These places all have excellent churches. Though founded much earlier, most of the buildings date from the late sixteenth or early seventeenth century. Many have beautiful mural paintings and church crosses, and house crowns and clothes of former kings.


Access for the most part is closed to women, who are allowed to land on the banks of the islands but not permitted to proceed any further. The clergy, who are usually very good humoured, can some­times be prevailed upon to bring some of their treasures to the water's edge.


Women are, however, permitted to visit churches on the Zeghe peninsula and the nearby church of Ura Kidane Mehret, as well as Narga Selassie.

Kebran Gabriel, the nearest monastery to Bahar Dar, is a principal tourist attraction for male visitors only, as this is one of the places where women are forbidden. Originally established in the fourteenth century and rebuilt during the reign of Emperor Iyasu I (1682-1706), it is an unassuming but impressive building with a distinct cathedral atmosphere.

Ura Kidane Mehret is another popular attraction that is open to women. Located on the Zeghe peninsula, the design of the monastery dates from the same period as that of the one at Kebran Gabriel but is a more decorative building, arched over with a huge conical thatched roof and painted inside with colourful frescoes depicting scenes from biblical lore and from the history of the Ethiopian Orthodox Church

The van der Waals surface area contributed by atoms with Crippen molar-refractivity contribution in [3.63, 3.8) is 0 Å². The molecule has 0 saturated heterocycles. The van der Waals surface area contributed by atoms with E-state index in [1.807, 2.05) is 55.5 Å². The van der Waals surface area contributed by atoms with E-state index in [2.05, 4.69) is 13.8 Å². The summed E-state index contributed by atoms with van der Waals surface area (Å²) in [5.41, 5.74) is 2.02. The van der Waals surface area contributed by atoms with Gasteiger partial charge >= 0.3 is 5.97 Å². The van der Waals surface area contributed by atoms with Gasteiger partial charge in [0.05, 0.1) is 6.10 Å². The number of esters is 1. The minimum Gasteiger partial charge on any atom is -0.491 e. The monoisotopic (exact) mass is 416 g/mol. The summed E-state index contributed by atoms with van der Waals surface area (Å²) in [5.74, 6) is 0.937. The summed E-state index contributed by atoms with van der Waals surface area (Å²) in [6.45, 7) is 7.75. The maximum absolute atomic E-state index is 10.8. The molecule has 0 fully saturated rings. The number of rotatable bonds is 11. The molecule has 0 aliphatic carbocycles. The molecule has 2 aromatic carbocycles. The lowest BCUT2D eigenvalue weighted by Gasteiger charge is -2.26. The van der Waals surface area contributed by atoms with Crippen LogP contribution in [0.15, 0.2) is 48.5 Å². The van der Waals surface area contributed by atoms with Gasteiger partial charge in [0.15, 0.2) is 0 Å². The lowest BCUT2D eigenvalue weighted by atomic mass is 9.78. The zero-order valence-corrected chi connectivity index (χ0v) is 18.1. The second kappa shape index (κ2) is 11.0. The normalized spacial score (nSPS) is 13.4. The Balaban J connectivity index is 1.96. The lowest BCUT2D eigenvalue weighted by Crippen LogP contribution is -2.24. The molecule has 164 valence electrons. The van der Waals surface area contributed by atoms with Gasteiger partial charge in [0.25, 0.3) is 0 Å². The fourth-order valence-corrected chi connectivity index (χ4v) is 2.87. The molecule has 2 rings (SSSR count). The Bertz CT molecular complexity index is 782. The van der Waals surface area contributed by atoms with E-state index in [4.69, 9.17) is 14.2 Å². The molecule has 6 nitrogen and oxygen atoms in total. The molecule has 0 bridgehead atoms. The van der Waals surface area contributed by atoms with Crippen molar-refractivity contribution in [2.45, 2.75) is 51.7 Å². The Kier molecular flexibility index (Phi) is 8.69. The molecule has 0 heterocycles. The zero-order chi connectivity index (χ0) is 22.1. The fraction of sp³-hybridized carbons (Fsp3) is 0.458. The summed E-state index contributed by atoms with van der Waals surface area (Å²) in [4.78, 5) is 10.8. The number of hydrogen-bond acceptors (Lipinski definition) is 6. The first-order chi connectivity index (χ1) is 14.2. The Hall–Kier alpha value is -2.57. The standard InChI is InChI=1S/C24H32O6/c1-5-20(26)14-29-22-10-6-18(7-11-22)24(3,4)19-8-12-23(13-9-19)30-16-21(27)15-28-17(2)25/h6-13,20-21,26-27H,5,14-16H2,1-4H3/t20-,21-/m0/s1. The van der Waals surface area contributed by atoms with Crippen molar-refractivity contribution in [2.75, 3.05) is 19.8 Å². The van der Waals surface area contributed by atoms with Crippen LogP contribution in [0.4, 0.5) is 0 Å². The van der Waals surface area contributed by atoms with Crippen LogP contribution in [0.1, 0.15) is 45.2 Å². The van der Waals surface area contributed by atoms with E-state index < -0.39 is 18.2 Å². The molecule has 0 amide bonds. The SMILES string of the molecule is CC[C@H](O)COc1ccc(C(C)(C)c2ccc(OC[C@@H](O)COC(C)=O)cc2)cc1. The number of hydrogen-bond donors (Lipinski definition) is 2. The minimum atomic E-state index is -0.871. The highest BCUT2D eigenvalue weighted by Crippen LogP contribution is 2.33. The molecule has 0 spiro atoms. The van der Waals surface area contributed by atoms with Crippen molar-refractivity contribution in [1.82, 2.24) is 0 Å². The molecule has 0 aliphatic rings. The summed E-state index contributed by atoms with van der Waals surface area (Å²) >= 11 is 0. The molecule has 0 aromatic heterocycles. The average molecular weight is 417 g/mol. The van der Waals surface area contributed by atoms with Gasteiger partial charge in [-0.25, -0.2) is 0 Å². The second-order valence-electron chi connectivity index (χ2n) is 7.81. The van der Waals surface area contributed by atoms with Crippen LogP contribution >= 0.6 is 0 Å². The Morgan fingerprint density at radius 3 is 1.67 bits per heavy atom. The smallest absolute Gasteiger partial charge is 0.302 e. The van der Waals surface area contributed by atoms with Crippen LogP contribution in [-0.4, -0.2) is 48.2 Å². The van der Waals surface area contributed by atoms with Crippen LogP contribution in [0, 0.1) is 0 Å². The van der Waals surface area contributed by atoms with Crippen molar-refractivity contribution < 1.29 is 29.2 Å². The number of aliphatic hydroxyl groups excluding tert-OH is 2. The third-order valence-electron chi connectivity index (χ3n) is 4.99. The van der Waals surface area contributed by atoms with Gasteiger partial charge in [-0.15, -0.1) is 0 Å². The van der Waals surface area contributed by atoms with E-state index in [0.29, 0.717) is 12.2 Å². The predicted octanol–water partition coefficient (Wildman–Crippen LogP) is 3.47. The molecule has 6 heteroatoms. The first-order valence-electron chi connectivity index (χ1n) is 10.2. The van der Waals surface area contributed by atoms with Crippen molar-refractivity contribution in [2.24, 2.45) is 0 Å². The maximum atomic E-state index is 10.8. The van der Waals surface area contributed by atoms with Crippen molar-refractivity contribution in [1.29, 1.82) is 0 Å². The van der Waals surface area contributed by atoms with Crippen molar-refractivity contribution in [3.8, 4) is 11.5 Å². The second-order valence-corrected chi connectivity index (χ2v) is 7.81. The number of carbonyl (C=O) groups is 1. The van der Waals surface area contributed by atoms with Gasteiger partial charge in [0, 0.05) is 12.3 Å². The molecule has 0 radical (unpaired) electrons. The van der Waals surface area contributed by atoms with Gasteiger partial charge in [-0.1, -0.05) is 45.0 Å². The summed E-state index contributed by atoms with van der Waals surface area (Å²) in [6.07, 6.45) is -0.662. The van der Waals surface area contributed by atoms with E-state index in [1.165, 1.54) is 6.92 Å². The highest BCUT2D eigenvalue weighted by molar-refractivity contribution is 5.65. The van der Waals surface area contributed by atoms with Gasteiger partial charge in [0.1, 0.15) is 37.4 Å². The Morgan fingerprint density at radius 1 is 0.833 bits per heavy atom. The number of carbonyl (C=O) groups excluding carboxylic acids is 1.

The third principal attraction amongst the islands of Lake Tana is Dega Estefanos, which, like Kebran Gabriel, is closed to women. Although farther away from Bahar Dar (allow a day to get there and back and about 1,000 birr for the boat journey), it is well worth visiting. A steep trek up a winding path leads towards the monastery on the summit. Some ninety metres (300 feet) above the surface of the lake are the low, round, thatched-roof buildings that house the monks, and nearby an arch set into a high stone wall leads to a grassy clearing, at the centre of which stands the church of Saint Stephanos. Despite the fact that it houses a Holy Madonna painted during the reign of Emperor Zara Yaqob (1434-1468), it is a relatively new building, erected about a century ago after the original structure had burned down in a grass fire.

The real historic interest in Dega Estefanos, however, lies in its treasury, se­creted away under a massive antique lock, which is opened with a huge iron key. Here, together with numerous piles of brightly coloured ceremonial robes, are the glass-sided coffins containing the mummi­fied remains of several of the former em­perors of Ethiopia: Yekuno Amlak, who re­stored the Solomonic dynasty to the throne in 1270; Dawit, late fourteenth century; Zara Yaqob, fifteenth century; Za Dengel, early seventeenth century; and Fasilidas, also seventeenth century.

Also of interest is the sixteenth-century Susneyos Palace near Gorgora, which served as a 'blueprint' for the famous Gondar palaces. It was built for Emperor Susneyos, founder of the Gondar dynasties, by Catholic missionaries.

Bird lovers should make a point of visiting Fasilidas Island, near the eastern side of the lake, which is the breeding base for a number of wetland species.